“This means not having to worry about interest accruing during the promotional period and being assessed after the promotional period is over,” says Kirsty Ward, vice president for financial services at Wal-Mart, in an email.
Deferred interest is common among store credit cards and can be costly to consumers. With deferred interest promotions, you get a certain period of time to pay off a purchase — say, a year or 18 months. If you pay in full by the end of that period, then you’ll be charged no interest. But if any balance remains at the end of the promotional period, you’re charged interest on the entire purchase amount, all the way back to the time of purchase.
Even a small balance of 25 cents can put you on the hook for months worth of interest, adding up to hundreds of dollars.
By contrast, on a bank credit card with 0% APR offer, no interest accrues at all during the promotional period.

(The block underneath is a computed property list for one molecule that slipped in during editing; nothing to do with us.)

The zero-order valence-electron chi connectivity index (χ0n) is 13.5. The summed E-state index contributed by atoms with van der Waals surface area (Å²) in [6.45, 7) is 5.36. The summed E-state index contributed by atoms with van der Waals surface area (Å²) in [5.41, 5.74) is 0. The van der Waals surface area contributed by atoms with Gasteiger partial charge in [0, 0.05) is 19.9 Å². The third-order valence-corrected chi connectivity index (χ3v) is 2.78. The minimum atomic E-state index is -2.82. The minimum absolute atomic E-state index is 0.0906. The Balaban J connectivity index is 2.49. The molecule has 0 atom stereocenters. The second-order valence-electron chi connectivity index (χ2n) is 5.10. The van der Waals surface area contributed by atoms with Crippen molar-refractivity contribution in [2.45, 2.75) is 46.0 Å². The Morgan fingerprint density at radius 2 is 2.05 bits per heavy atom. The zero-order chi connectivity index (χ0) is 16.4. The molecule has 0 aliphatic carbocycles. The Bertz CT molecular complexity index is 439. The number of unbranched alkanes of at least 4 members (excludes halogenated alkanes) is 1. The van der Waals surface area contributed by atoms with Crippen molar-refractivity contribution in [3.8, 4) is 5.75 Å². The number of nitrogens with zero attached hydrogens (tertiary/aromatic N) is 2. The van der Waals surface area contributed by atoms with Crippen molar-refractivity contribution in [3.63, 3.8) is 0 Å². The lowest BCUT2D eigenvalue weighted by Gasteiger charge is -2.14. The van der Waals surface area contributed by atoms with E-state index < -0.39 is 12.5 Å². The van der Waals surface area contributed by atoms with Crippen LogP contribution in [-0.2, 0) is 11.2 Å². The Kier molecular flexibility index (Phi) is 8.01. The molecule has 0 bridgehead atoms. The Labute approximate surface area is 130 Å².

The back-end pricing of deferred-interest products makes costs less predictable and transparent to consumers, says Richard Cordray, director of the Consumer Financial Protection Bureau. He adds that it often fosters questionable or illegal marketing.
“We are encouraged by this announcement, and we will continue to monitor this development carefully. We hope to see others in the industry reconsider their reliance on deferred-interest products which can impose significant costs on consumers,” Cordray said in a statement.
Wal-Mart offers cardholders six months of 0% interest for in-store purchases of $150 to $298.99 and 12 months of 0% interest for in-store purchases of $299 or more.
Wal-Mart cards earn 3% cash-back for purchases at walmart.com, 2% for purchases from Murphy USA and Wal-Mart gas stations and 1% cash-back for all other purchases, including those in-store at Wal-Mart. The company’s credit cards are best for people who do a lot of online shopping at Wal-Mart. Otherwise, flat-rate cash-back credit cards will likely generate greater rewards.